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Tissue Eng Part B Rev. 2010 Aug;16(4):435-44. doi: 10.1089/ten.TEB.2009.0705.

Comparative review of growth factors for induction of three-dimensional in vitro chondrogenesis in human mesenchymal stem cells isolated from bone marrow and adipose tissue.

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Joint Department of Biomedical Engineering at UNC-Chapel Hill and North Carolina State University, Raleigh, North Carolina 27695, USA.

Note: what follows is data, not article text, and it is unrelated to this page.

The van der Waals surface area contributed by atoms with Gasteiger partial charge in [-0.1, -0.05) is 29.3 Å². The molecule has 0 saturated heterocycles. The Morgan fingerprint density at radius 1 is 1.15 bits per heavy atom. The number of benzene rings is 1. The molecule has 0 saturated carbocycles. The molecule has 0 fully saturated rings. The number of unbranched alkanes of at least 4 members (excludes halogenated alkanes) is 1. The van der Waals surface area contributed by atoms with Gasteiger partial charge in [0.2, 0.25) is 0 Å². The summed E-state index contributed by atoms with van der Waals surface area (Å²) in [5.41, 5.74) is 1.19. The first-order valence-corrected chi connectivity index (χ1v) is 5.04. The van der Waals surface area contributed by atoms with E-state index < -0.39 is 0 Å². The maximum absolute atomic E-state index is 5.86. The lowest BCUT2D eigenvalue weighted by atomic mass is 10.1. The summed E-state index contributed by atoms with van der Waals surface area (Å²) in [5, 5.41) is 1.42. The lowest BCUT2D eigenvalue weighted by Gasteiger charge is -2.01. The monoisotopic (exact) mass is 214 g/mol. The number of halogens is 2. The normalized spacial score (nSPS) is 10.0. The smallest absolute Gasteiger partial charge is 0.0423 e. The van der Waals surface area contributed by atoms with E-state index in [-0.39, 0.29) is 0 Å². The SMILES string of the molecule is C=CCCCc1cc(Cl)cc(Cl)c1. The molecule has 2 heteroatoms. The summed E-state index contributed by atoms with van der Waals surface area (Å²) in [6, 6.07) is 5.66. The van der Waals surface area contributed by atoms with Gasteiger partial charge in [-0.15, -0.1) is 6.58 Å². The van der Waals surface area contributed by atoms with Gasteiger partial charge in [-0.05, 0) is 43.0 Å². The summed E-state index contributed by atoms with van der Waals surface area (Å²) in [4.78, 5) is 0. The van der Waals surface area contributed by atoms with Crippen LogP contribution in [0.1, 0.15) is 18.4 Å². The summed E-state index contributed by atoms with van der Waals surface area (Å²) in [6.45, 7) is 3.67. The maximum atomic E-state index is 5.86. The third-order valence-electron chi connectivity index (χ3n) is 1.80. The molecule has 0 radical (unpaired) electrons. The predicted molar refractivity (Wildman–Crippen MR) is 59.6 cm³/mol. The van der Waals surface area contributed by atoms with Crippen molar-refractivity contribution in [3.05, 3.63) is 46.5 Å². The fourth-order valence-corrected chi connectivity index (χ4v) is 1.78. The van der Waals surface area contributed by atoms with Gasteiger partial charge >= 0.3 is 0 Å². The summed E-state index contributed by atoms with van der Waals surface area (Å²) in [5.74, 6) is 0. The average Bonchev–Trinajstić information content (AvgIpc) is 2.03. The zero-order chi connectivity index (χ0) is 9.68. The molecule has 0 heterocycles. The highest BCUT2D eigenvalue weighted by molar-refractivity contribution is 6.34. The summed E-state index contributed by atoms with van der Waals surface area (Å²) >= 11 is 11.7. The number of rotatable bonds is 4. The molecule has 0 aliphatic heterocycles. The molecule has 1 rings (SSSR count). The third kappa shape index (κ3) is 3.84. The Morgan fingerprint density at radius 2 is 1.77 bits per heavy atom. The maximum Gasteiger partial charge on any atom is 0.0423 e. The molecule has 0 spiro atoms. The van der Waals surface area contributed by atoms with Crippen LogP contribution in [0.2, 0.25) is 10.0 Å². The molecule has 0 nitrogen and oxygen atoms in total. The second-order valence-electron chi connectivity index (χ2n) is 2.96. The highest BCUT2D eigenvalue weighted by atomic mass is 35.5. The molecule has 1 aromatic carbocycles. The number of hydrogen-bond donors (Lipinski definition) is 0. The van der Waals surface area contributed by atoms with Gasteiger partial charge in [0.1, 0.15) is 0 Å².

The ability of bone-marrow-derived mesenchymal stem cells (MSCs) and adipose-derived stem cells (ASCs) to undergo chondrogenic differentiation has been studied extensively, and it has been suggested that the chondrogenic potential of these stem cells differ from each other. Here, we provide a comprehensive review and analysis of the various growth factor induction agents for MSC and ASC three-dimensional in vitro chondrogenic differentiation. In general, the most common growth factors for chondrogenic induction come from the transforming growth factor beta (TGFbeta) superfamily. To date, the most promising growth factors for chondrogenesis appear to be TGFbeta-3 and bone morphogenetic protein (BMP)-6. A thorough review of the literature indicates that human MSCs (hMSCs) appear to exhibit the highest chondrogenic potential in three-dimensional culture in the medium containing both dexamethasone and TGFbeta-3. Some reports indicate that the addition of BMP-6 to TFGbeta-3 and dexamethasone further increases hMSC chondrogenesis, but these results are still not consistently supported. Induction of human ASC (hASC) chondrogenesis appears most successful when dexamethasone, TGFbeta-3, and BMP-6 are used in combination. However, to date, current formulations do not always result in stable differentiation to the chondrocytic lineage by hMSCs and hASCs. Continued research must be performed to examine the expression cascades of the TFGbeta superfamily to further determine the effects of each growth factor alone and in combination on these stem cell lines.

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